who you callin' a bitch?: my favorite ladies of hip-hop

Artist Song Buy
roxanne shante  roxanne's revenge  buy on itunes
mc lyte  lyte as a rock   buy on itunes
queen latifah  u-n-i-t-y  buy on itunes
monie love  it's a shame (my sister)  buy on itunes
me'shell ndegeocello  if that was your boyfriend (he wasn't last night)  buy on itunes
salt-n-pepa  push it   buy on itunes
rah digga  what they call me   buy on itunes
foxy brown  hot spot   buy on itunes
lil' kim  how many licks?  buy on itunes
missy elliot  work it   buy on itunes
m.i.a.  galang   buy on itunes
lady sovereign  random   buy on itunes
eve  who's that girl?   buy on itunes
ms. dynamite  dy-na-mi-tee   buy on itunes
lauren hill  everything is everythin  buy on itunes
jean grae  love song  buy on itunes
diggable planets (ladybug mecca)  rebirth of slick (cool like dat)  buy on itunes

Comment:

this is my feeble attempt at a women in hip-hop mix. granted, i know considerably less than i should when it comes to hip-hop but i'm learning. like most other genres i've encountered, it's was the women that i was immediately drawn to. hip-hop women are in no way expected to be quiet and demure. how else would they survive in a genre that is often chastised for its misogyny? there's no wading through the dredges of flighty-voiced, sexually repressed women, like in rock. hip-hop women are brash and out there and you, in no way, shape, or form, want to fuck with them. i mean, the first truly important female rap recording (by ms. shante) was a diss track. they got right into the thick of things with guns blazing. and that's what truly makes me love them. this ends up being weirdly chronological but i guess that makes sense depending on what new production techniques were available at the time. i was a little afraid of putting the me'shell ndegeocello song on here because, well, she sang a duet with jouhn cougar mellencamp, possibly the most un-hip-hop man in the world but it's such a fierce song and that bassline is ridiculous. i had a problem with placing the queen latifah song (from which the title of this mix comes) because i love it and wanted to give it either the exhalted position of beginning or end to the mix. but there were problems. i love that simple beat at the beginning or "roxanne's revenge" (which is now often employed on songs like kelis' "milkshake") and the diggable planets (who are sadly too often seen as one hit wonders) song ends with the lyric "we out" and i couldn't resist putting that at the end. my friend matt also convinced me that "u-n-i-t-y" was neither a opener nor a closer and i caved. i still don't know whether i like it at track three but that's where it's staying for now. please feel free to make suggestions as i know this mix can be expanded or changed so it flows better.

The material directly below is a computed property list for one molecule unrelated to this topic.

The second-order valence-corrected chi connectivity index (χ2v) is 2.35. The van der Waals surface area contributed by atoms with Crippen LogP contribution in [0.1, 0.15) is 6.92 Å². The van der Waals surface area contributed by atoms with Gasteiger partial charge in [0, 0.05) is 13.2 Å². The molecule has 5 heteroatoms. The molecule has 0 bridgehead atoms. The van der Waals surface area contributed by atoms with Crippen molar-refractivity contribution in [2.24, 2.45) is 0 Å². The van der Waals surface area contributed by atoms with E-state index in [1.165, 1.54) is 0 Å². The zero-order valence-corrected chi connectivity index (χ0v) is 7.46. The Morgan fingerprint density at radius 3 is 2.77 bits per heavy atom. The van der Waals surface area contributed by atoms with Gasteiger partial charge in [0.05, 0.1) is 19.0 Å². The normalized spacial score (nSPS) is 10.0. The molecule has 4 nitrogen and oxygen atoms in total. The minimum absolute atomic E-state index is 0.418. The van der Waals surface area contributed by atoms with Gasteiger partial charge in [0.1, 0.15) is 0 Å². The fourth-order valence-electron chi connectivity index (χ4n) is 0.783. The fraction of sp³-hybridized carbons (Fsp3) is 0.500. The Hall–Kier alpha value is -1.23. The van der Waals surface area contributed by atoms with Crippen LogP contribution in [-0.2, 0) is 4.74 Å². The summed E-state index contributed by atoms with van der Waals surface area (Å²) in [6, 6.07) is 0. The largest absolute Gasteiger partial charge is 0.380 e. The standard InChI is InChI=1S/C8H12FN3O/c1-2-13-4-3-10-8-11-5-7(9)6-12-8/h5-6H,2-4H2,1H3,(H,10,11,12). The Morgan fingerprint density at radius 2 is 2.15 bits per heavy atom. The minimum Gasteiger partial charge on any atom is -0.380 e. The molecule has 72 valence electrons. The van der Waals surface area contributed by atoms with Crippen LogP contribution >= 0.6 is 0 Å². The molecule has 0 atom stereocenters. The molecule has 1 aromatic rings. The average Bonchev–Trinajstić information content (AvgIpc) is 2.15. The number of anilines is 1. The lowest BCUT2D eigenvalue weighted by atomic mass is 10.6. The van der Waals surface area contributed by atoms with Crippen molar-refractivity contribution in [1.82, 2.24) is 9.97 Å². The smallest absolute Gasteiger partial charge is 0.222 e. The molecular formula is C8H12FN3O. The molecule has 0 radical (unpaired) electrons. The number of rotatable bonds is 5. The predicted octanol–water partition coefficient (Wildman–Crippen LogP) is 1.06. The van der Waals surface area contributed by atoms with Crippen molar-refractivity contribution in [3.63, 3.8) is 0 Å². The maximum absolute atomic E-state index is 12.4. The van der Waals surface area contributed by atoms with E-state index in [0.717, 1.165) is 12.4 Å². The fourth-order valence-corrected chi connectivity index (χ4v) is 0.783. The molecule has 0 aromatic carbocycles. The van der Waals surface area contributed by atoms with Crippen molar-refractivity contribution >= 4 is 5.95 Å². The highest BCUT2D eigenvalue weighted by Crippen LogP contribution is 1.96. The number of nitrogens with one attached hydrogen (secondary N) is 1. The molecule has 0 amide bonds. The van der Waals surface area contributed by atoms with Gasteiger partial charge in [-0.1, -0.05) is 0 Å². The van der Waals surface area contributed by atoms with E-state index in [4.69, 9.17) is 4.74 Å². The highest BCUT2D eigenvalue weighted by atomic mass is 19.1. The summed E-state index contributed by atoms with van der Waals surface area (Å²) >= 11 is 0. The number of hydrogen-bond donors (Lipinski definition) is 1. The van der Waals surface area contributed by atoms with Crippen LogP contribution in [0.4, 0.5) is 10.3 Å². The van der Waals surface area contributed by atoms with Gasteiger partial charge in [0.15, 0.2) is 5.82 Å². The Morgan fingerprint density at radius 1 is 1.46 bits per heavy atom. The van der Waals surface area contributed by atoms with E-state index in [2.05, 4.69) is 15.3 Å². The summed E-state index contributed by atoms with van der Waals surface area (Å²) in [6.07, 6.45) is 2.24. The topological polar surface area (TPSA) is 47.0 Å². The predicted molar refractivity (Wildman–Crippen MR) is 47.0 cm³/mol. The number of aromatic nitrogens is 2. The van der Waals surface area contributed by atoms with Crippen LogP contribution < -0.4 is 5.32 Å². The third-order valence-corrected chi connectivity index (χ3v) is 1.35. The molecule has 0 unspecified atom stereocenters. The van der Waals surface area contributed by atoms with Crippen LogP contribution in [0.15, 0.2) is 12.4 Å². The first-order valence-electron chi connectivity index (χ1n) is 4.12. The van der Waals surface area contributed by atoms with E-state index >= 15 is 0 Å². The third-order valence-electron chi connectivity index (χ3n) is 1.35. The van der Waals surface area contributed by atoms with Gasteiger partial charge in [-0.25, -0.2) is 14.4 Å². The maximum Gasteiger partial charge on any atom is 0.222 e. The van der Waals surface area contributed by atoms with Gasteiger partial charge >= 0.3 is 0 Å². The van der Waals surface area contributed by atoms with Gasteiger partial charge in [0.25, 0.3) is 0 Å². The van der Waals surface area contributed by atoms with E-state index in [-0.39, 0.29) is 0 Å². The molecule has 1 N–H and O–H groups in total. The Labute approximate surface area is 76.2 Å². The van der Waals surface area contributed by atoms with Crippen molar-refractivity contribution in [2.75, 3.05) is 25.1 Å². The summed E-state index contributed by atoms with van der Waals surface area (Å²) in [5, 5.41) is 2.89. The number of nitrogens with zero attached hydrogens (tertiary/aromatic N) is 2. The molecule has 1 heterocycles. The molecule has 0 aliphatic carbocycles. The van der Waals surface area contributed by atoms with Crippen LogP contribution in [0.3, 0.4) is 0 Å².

image for mix

Feedback:

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drunk in august sun
Date: 8/2/2005
i love this mix, and i totally agree with everything you said about why women in hip hop are so fascinating.
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dimflash
Date: 8/2/2005
Very nice! Roxanne Shante is a great opener; I love that you've got m.i.a and lady sovereign in the mix as well.
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dimflash
Date: 8/2/2005
Very nice! Roxanne Shante is a great opener; I love that you've got m.i.a and lady sovereign in the mix as well.
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dimflash
Date: 8/2/2005
Very nice! Roxanne Shante is a great opener; I love that you've got m.i.a and lady sovereign in the mix as well.
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Orchid
Date: 8/3/2005
Great theme!

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